Authors: Alexandra Middleton*, Oulu Business School
Topics: Polar Regions, Economic Geography
Keywords: Arctic, images, territorial hologram, volumetric
Session Type: Virtual Paper
Start / End Time: 8:00 AM / 9:15 AM
Room: Virtual 55
Presentation File: No File Uploaded
The Arctic geopolitical landscape has changed in the last ten years with more observers joining the Arctic Council. Non-Arctic states have been prolific in producing policy and strategy papers in which they identify their short- and long-term priorities and strategic plans in the Arctic. Research has extensively addressed the actual text of non-Arctic states' strategies by looking at the frequency of topics and themes mentioned in the strategy documents (Heininen et al. 2019).
The strategies of Non-Arctic countries contain Arctic imagery, photographs, and other visual representations that project these states' power representation of the Arctic. The Arctic visual images can be used for studying political technology of territory (Elden 2013). Arctic images serve as a territorial hologram (Weizman 2002) displaying the Arctic in a multi-dimensional volume.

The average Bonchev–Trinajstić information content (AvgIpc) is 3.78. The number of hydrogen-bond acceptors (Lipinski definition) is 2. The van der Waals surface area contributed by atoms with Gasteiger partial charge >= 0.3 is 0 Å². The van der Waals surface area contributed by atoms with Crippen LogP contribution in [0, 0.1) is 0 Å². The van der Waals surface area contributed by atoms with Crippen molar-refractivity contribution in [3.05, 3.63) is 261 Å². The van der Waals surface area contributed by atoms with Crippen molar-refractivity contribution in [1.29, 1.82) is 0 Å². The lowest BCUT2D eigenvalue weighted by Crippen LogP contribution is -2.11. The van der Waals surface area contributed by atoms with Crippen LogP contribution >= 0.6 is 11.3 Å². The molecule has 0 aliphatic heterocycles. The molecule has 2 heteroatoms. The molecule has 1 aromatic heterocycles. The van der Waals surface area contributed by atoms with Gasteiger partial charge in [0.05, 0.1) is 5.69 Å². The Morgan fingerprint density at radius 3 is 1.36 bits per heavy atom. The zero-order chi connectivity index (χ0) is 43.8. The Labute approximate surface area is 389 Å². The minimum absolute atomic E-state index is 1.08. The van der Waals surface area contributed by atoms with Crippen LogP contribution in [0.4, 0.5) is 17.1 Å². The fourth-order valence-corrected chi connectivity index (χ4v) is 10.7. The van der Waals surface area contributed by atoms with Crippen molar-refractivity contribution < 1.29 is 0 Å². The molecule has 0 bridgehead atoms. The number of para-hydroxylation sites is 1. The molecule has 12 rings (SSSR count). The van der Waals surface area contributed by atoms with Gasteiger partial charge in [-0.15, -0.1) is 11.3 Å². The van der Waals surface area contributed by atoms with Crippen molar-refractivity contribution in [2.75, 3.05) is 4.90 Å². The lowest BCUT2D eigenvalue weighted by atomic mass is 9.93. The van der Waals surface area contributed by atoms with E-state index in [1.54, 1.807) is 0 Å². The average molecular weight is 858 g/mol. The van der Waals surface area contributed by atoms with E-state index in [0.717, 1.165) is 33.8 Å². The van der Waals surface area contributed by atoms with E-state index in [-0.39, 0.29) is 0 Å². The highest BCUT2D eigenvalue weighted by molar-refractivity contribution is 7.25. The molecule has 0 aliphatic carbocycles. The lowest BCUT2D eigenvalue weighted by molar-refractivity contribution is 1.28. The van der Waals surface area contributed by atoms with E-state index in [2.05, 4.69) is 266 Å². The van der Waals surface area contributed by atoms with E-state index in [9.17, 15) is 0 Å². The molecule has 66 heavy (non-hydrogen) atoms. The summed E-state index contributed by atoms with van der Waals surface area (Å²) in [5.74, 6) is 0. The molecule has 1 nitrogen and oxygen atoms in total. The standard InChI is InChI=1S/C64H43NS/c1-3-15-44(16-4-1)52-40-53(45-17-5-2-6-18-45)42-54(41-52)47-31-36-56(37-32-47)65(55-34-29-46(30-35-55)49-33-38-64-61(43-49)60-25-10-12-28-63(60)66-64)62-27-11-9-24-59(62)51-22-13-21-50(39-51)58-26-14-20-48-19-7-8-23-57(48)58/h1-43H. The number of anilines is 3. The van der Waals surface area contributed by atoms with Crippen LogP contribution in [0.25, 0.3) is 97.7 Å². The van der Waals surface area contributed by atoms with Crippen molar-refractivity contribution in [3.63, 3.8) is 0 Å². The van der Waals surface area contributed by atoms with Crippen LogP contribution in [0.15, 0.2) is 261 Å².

Without having a physical presence in the Arctic, non-Arctic countries use Arctic imagery to gain legitimacy and project their geopolitical ambitions. I systematically study the visual rhetoric of non-Arctic states Arctic policy and strategy documents using visual rhetoric analysis methodology from Greenwood et al. (2018) combined with volumetric approach (Elden 2013). The data includes 14 documents from e.g. France China, Japan, South Korea, and the EU. Predominant visual representation of the Arctic conveys the idea of pristine and devoid of human life place and brings the politicized notion of government of the ice (Whitehead 2009) and uninhabited place. Results are important for the understanding of the global perception of the Arctic and provide avenues to meaningfully engage in diversifying the imagery of the Arctic.